Biofuels have been an increasingly hot topic on the discussion table in the last few years. The main argument behind the policies in favour of biofuels is based on the idea that biofuels would not increase the concentration of greenhouse gases in the atmosphere. However, a more careful analysis of the life cycle of biodiesel reveals that the energy (and CO2) savings is not so high as it might even be negative. (2007-03-07)

Hydrogen cars for the masses one step closer to reality, thanks to UCLA invention
UCLA researchers have designed a new device that can inexpensively and efficiently create and store energy and create hydrogen fuel, and that needs only sunlight to operate. (2017-11-20)

Walker receives Charles R. Darwin Lifetime Achievement Award
Alan Walker, Evan Pugh Professor Emeritus of Anthropology and Biology was awarded the Charles R. Darwin Lifetime Achievement Award in 2017 by the American Association of Physical Anthropologists. (2017-01-24)

Coal phase-out: Announcing CO2-pricing triggers divestment
Putting the Paris climate agreement into practice will trigger opposed reactions by investors on the one hand and fossil fuel owners on the other hand. A new study now finds that on balance, divestment beats the so-called 'green paradox' if substantial carbon pricing is credibly announced. Consequently, overall CO2 emissions would be effectively reduced. (2018-01-29)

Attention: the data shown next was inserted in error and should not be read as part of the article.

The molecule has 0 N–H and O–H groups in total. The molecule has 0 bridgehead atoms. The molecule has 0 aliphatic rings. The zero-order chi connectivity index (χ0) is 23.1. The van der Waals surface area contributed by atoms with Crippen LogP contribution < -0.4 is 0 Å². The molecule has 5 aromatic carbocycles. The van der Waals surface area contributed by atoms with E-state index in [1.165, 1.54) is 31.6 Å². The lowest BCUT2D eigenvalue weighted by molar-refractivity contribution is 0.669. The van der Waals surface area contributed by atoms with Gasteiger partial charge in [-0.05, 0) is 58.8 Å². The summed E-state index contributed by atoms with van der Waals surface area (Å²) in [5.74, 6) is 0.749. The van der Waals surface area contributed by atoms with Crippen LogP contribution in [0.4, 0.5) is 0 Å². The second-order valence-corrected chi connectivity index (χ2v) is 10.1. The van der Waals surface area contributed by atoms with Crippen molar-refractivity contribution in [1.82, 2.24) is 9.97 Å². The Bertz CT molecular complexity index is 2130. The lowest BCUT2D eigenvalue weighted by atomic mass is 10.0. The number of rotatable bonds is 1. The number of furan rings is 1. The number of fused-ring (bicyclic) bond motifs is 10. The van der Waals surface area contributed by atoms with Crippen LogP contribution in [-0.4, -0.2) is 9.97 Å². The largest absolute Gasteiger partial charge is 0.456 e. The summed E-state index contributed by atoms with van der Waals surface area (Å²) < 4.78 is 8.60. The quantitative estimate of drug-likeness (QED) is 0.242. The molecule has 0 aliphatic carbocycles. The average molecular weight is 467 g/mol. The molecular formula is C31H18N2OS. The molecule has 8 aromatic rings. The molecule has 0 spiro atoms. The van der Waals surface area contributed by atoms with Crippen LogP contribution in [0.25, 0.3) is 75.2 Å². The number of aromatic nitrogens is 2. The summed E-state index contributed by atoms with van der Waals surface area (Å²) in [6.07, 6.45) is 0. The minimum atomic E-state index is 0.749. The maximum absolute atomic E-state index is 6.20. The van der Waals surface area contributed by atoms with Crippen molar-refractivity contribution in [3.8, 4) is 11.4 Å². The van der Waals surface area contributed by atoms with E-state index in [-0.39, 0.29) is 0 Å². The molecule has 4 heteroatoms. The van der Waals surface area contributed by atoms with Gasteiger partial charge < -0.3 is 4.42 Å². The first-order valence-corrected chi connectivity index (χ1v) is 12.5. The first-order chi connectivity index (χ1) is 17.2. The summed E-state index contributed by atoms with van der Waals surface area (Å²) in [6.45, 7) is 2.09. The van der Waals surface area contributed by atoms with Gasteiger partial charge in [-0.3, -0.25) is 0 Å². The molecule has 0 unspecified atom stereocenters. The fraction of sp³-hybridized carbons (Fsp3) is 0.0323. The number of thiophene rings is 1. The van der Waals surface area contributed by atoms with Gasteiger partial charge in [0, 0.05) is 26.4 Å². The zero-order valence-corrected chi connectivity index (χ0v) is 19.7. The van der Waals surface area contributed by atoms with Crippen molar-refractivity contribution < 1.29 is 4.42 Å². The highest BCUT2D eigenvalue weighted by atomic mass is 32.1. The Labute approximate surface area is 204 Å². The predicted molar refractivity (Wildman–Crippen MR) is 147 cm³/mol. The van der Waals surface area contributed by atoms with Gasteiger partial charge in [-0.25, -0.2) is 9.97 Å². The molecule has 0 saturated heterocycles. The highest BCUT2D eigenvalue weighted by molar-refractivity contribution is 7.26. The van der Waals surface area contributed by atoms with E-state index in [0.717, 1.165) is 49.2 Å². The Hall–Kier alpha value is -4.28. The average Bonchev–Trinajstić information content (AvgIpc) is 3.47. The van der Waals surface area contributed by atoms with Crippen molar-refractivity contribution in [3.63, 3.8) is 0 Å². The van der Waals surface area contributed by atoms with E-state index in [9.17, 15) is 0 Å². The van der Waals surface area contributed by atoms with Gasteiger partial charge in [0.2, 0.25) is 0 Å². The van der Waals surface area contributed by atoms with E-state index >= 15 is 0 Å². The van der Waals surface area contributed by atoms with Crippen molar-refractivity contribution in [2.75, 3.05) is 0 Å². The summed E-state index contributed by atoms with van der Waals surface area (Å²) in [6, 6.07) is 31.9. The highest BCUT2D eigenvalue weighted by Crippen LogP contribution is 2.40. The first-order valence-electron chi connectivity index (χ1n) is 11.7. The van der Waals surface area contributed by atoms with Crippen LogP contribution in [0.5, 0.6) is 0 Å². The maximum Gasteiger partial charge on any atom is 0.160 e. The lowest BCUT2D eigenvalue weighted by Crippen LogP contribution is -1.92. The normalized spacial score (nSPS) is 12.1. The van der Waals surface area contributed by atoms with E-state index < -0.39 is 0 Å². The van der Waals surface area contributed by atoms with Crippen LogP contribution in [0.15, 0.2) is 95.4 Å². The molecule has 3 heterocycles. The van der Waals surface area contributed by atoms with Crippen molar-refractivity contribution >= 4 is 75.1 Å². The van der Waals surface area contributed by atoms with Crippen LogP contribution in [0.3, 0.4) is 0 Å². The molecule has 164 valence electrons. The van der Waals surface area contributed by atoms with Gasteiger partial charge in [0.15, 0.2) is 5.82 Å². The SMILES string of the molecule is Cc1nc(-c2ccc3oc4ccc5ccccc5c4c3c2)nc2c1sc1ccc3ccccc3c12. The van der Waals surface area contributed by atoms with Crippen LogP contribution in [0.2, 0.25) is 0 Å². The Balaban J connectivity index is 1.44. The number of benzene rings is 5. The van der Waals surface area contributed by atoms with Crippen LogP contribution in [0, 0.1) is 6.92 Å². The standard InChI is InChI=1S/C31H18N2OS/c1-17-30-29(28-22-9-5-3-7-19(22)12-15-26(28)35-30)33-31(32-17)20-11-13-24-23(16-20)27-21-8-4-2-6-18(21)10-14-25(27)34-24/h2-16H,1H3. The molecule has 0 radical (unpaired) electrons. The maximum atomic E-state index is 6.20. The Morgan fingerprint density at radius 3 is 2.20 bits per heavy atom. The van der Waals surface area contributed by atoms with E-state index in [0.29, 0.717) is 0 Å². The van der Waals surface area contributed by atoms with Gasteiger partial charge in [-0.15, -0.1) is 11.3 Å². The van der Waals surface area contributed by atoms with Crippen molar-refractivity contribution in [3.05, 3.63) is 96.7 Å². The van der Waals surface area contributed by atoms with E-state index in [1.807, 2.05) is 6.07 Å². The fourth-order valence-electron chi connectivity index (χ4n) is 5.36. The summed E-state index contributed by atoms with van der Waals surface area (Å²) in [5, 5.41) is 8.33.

Breaking the chain: Catalyzing a green future for chemistry
Osaka University researchers create catalyst for refining chemicals in plant waste, allowing a green way to produce valuable raw materials. (2017-11-06)

Acid rain has a disproportionate impact on coastal waters
The release of sulfur and nitrogen into the atmosphere by power plants and agricultural activities plays a minor role in making the ocean more acidic on a global scale, but the impact is greatly amplified in the shallower waters of the coastal ocean, according to new research by atmospheric and marine chemists. (2007-09-07)

Are palaeontologists naming too many species?
A comprehensive new study looking at variations in Ichthyosaurus, a common British Jurassic ichthyosaur (sea-going reptile) also known as 'Sea Dragons', has provided important information into recognizing new fossil species. (2018-03-14)